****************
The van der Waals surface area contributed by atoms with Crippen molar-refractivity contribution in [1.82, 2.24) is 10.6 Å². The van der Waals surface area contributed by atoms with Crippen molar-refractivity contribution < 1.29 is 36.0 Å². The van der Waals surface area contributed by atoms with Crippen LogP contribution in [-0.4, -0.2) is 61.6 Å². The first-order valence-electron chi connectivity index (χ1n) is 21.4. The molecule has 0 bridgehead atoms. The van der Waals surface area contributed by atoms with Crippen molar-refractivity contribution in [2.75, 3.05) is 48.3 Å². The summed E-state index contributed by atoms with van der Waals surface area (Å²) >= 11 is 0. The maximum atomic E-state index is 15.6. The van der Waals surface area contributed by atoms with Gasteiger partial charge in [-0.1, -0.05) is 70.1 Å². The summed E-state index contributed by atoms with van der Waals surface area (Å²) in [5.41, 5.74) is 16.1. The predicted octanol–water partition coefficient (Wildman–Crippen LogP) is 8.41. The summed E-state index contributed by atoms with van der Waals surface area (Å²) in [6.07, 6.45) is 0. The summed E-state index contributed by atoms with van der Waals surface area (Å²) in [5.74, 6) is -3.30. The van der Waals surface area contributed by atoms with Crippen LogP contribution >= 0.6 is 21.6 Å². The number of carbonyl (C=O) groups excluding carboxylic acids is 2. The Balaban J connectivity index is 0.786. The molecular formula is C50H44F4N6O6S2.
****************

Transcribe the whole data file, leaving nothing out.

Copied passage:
The van der Waals surface area contributed by atoms with Crippen molar-refractivity contribution in [1.82, 2.24) is 10.6 Å². The van der Waals surface area contributed by atoms with Crippen molar-refractivity contribution < 1.29 is 36.0 Å². The van der Waals surface area contributed by atoms with Crippen LogP contribution in [-0.4, -0.2) is 61.6 Å². The first-order valence-electron chi connectivity index (χ1n) is 21.4. The molecule has 0 bridgehead atoms. The van der Waals surface area contributed by atoms with Crippen molar-refractivity contribution in [2.75, 3.05) is 48.3 Å². The summed E-state index contributed by atoms with van der Waals surface area (Å²) >= 11 is 0. The maximum atomic E-state index is 15.6. The van der Waals surface area contributed by atoms with Gasteiger partial charge in [-0.1, -0.05) is 70.1 Å². The summed E-state index contributed by atoms with van der Waals surface area (Å²) in [5.41, 5.74) is 16.1. The predicted octanol–water partition coefficient (Wildman–Crippen LogP) is 8.41. The summed E-state index contributed by atoms with van der Waals surface area (Å²) in [6.07, 6.45) is 0. The summed E-state index contributed by atoms with van der Waals surface area (Å²) in [5.74, 6) is -3.30. The van der Waals surface area contributed by atoms with Crippen LogP contribution >= 0.6 is 21.6 Å². The number of carbonyl (C=O) groups excluding carboxylic acids is 2. The Balaban J connectivity index is 0.786. The molecular formula is C50H44F4N6O6S2.